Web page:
We examined four categories of variables as potential predictors of community integration in non-psychotic Veterans: perception, non-social cognition, social cognition, and motivation at baseline (after participants were engaged in a permanent supported housing program but before receiving housing) and a 12-month follow-up. A total of 82 Veterans had a baseline assessment and 41 returned for testing after 12 months.
The strongest longitudinal association was between an interview-based measure of motivation (the motivation and pleasure subscale from the Clinical Assessment Interview for Negative Symptoms) at baseline and measures of social integration at 12 months. In addition, cross-lagged panel analyses were consistent with a causal influence of general psychiatric symptoms at baseline driving social integration at 12 months, and reduced expressiveness at baseline driving independent living at 12 months, but there were no significant causal associations with measures of motivation.
The findings from this study complement and reinforce those in Veterans with psychosis. Across these two studies, our findings suggest that motivational factors are associated at baseline and at 12 months and are particularly important for understanding and improving community integration in recently-housed Veterans across psychiatric diagnoses.
We describe an ultra-wide-bandwidth, low-frequency receiver recently installed on the Parkes radio telescope. The receiver system provides continuous frequency coverage from 704 to 4032 MHz. For much of the band (
), the system temperature is approximately 22 K and the receiver system remains in a linear regime even in the presence of strong mobile phone transmissions. We discuss the scientific and technical aspects of the new receiver, including its astronomical objectives, as well as the feed, receiver, digitiser, and signal processor design. We describe the pipeline routines that form the archive-ready data products and how those data files can be accessed from the archives. The system performance is quantified, including the system noise and linearity, beam shape, antenna efficiency, polarisation calibration, and timing stability.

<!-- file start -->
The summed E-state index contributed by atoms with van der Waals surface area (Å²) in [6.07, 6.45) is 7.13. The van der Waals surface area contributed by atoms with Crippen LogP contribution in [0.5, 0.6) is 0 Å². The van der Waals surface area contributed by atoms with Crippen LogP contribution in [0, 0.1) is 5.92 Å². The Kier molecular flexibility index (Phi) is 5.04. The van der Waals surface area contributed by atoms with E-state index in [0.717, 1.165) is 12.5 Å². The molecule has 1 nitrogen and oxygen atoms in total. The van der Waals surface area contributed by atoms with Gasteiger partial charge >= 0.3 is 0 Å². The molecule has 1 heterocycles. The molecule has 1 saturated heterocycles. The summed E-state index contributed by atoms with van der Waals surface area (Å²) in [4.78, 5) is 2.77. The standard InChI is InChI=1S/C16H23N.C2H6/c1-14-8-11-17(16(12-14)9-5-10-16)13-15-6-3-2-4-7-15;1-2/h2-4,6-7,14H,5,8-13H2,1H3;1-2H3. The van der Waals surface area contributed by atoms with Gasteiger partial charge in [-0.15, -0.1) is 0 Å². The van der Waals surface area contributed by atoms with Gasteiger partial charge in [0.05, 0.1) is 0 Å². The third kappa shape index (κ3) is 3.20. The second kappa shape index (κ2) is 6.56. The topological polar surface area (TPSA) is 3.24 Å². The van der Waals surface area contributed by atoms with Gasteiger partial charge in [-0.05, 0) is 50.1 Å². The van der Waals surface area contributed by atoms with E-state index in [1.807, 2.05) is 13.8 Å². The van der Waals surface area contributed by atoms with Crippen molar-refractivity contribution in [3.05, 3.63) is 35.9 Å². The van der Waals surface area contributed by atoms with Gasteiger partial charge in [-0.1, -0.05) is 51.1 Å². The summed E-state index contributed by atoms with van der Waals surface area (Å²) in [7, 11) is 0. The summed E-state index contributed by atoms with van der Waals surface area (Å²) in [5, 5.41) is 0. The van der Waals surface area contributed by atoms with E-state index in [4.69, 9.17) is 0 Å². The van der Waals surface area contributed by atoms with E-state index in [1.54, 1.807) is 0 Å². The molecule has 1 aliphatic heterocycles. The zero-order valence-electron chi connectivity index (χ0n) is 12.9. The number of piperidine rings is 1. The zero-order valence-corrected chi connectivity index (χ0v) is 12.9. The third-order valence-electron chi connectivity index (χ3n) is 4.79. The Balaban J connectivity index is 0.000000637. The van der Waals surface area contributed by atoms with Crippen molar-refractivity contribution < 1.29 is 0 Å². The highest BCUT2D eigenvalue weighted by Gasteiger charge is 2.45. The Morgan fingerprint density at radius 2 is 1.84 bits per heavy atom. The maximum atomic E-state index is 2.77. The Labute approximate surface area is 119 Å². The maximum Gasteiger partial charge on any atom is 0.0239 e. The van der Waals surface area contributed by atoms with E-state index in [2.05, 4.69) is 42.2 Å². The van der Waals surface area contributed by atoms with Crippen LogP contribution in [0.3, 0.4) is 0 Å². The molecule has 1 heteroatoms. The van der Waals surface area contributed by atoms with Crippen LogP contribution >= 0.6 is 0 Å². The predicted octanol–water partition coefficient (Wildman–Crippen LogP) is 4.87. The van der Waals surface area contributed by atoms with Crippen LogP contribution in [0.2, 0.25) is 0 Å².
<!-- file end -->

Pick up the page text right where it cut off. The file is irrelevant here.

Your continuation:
To characterise the mortality and neurological outcomes of paediatric cardiac patients requiring cardiopulmonary resuscitation for more than 30 minutes prior to extracorporeal membrane oxygenation cannulation and to identify risk factors associated with adverse outcomes in this population.
Materials and methods:
Observational retrospective cohort study in paediatric cardiac patients undergoing cardiopulmonary resuscitation for greater than 30 minutes prior to cannulation in a tertiary children’s hospital, from July 2000 to July 2013.
Seventy-three paediatric cardiac patients requiring cardiopulmonary resuscitation for more than 30 minutes prior to cannulation were included in the study. Survival to hospital discharge was 43.8%, with 75% of survivors having either normal neurologic function or only mild disability. Multivariable logistic regression analysis demonstrated that increased use of calcium during resuscitation (odds ratio 14.5, p 0.01), cardiopulmonary resuscitation duration >50 minutes (odds ratio 4.12, p 0.03), >6 interruptions of chest compressions during cannulation (odds ratio 6.40, p 0.03), the need for continuous renal replacement therapy (odds ratio 11.1, p 0.001), and abnormal pupillary response during extracorporeal membrane oxygenation (odds ratio 33.9, p 0.006) were independent predictors for hospital mortality.